• Salmon Piccata with Orzo & Broccoli (The salmon didn’t happen, but the orzo and broccoli were delicious)

What I Love About Blue Apron

  1. Minimizes my meal planning. Rather than having to rack my brain to come up with our weekly dinners, I simply log into my Blue Apron account, and choose from the recipe options available for each week.
  2. Fancy-ish meals. I like to keep my recipes nice and simple, to minimize the amount of time I have to spend cooking them. The Blue Apron meals are more “restaurant-style” than what I would usually make.
  3. The meals are delicious. I would describe all of the meals I received as good to very good. In fact, there was only one that I probably wouldn’t order or make again.
  4. Grocery shopping is done for me. All of the ingredients needed for each recipe are shipped directly to my doorstep each week.
  5. The recipes cards. The recipe cards are illustrated, and include clearly written, step-by-step instructions. I especially like that the ingredients are bolded within the instructions, making them easy to locate in context.
  6. Clear labeling. The ingredientpackaging is clearly labeled, and I never had to wonder what something was.
  7. Great customer service. I had a problem with the quality of the primary ingredient (salmon) in one of my meals. I sent an email about it to Blue Apron customer service and received a full credit for that meal the following day.

What I Don’t Love About Blue Apron

  1. Lack of recycling information in box. Each shipment contains a lot of packaging: every ingredient comes in a plastic bag or container, there are several plastic ice packs, and a foil liner contains everything. There’s no recycling information in the box, but it’s available online – with a little scrolling. Everything is recyclable, but not necessarily accepted by customers’ recycling providers. (For example, mine does not accept plastic bags.) Fortunately, users can request a USPS shipping label from Blue Apron to return all of the packaging to them for recycling.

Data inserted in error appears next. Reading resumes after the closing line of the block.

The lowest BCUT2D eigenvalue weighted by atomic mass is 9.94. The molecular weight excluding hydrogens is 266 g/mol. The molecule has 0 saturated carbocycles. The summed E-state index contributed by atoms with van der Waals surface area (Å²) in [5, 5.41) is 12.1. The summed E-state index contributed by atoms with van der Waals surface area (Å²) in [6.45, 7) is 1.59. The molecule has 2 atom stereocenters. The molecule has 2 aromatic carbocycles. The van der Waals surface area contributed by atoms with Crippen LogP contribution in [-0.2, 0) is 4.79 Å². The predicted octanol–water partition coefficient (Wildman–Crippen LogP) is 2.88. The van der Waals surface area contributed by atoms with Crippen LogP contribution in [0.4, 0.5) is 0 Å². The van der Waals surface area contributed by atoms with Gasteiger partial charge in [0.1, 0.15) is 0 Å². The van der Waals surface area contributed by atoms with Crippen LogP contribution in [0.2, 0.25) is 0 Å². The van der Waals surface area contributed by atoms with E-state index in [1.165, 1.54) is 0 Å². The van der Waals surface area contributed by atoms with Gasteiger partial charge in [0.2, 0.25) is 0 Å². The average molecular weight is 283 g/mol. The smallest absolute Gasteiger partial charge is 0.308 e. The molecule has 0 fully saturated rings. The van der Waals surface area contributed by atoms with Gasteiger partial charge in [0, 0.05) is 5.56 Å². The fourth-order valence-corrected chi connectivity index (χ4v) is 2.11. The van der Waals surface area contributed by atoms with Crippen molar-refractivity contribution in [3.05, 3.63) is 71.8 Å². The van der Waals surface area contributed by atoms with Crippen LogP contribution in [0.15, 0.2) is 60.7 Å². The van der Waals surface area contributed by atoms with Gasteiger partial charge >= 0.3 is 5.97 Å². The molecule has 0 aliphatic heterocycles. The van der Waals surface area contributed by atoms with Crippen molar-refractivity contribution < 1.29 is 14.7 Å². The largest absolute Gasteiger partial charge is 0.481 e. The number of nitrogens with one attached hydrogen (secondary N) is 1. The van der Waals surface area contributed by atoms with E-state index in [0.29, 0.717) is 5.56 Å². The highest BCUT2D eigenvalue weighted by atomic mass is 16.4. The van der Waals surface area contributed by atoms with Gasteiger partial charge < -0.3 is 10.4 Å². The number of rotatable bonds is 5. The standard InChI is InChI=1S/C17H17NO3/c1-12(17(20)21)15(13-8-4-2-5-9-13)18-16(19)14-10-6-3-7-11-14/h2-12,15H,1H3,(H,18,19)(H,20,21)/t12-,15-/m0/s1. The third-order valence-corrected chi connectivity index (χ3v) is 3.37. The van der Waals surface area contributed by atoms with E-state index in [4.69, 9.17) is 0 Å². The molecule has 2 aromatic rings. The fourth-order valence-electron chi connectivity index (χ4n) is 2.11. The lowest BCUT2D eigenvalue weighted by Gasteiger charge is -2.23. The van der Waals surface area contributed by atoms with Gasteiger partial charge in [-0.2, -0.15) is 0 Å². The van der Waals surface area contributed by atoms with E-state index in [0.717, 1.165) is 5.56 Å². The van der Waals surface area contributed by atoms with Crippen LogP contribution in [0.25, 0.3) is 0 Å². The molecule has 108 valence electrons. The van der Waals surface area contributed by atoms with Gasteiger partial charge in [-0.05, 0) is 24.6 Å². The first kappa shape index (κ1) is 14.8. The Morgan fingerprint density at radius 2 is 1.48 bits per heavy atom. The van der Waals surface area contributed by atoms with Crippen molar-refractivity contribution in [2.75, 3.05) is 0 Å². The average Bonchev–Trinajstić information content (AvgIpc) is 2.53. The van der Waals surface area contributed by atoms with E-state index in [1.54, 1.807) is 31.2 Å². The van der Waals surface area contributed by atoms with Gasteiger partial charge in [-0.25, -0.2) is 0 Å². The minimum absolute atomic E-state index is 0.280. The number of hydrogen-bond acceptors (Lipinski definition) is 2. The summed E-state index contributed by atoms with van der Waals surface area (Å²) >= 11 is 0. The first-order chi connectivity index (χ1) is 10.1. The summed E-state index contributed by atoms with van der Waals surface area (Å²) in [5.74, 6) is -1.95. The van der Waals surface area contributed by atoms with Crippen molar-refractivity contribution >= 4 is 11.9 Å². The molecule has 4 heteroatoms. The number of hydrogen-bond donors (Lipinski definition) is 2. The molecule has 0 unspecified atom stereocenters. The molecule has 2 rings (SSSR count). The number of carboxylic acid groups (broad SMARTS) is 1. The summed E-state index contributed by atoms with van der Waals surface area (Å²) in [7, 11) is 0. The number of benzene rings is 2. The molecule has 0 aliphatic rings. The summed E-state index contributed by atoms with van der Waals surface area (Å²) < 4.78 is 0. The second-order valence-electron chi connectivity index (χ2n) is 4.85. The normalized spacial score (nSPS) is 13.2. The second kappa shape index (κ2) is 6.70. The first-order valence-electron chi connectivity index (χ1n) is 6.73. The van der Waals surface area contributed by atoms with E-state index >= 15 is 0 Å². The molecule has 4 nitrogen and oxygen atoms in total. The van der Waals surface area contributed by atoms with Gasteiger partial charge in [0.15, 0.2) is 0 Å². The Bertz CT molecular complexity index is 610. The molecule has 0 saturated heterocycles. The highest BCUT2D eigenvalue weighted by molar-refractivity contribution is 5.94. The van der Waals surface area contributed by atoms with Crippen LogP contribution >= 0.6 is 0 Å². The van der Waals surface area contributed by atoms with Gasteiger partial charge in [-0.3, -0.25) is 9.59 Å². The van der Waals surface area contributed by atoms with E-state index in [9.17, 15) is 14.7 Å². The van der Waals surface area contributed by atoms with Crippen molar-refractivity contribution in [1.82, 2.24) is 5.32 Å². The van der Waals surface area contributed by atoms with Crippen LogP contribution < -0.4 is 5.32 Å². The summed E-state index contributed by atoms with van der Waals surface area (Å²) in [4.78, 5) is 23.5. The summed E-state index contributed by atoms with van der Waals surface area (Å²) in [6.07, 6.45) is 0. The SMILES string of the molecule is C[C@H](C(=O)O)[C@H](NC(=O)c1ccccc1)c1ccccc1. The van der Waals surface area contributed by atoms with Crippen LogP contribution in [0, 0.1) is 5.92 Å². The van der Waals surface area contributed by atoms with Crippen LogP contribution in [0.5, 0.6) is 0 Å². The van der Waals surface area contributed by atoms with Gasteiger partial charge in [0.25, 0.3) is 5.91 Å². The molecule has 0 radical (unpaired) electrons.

2. The fish arrives partially frozen. In all of my shipments, the fish was partially frozen when I removed it from the package. On my work days, I start cooking dinner soon after I get home, and I had to build in some time to thaw the fish before cooking it. Of course, I prefer that the fish arrive partially frozen, than warm.
  3. Cost. Is this the cheapest way to cook dinner? No. Users pay for the convenience of not having to plan and shop for their meals. I’m sure that some of the meals I make myself cost less than $8.74 per serving, but that’s probably not the case when they feature fish and/or better cuts of meat. So while I could make dinner more cheaply, Blue Apron is not particularly expensive.

Overall, I’ve been very happy with Blue Apron. Yes, I would prefer that each box contained a little genie to do the cooking for me, but short of that, it’s a great solution. Want to give it a try? Click below to save $30 on your first offer.

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Monday Meal Plan #26

Happy Monday! I hope you had a fantastic weekend!

Weekend Recap

Saturday morning, we all went to my daughter’s gymnastics class at the Y. Immediately after it ended, we got on the road to visit our good friends who live a couple of hours away from us. All four of us were in grad school in NYC at the same time during the late 1990s (gulp), and we’ve been friends ever since then. (Technically, the two husbands have been friends since they met in middle school in the 1980s…) We had lunch and dinner at their house, and spent hours talking about politics, parenting, money, and lots of other light topics, then drove home after dark. (A huge thanks to my husband who stayed awake behind the wheel, while my daughter and I dozed for much of the ride!)

Sunday was a lazy day at home for me. I read the paper, did some random chores and paperwork, played Connect Four with my daughter, and quite possibly set a new personal low for fewest steps ever recorded in a day by my FitBit.

The Week Ahead

It’s spring break week at the college where I work, so I’m off again this week. We don’t have any major commitments this week, other than a swim test for upcoming lessons for my daughter on Thursday evening, and picking my husband up at the mechanic, after he drops his car off for service on Friday evening. It’s a decent drive, so we’ll probably stop for dinner somewhere on the way home. On Saturday, I’ll be accompanying my daughter while she sells Girl Scout cookies at a local Stewart’s shop during the afternoon.

This Week’s Meal Plan

I didn’t like any of the Blue Apron options this week, so I’m on my own for meal planning and grocery shopping. Luckily, I found this cookbook I’d forgotten about, and I’m trying a few recipes.

Here’s what’s for dinner at my house this week:

  • Monday: Lasagna with broccoli and three cheeses (from Real Simple Dinner Tonight: Done!)
  • Tuesday: Leftovers
  • Wednesday: Quiche (from the freezer) with frozen veggies
  • Thursday: Leftovers
  • Friday: Dinner out on the way home from the mechanic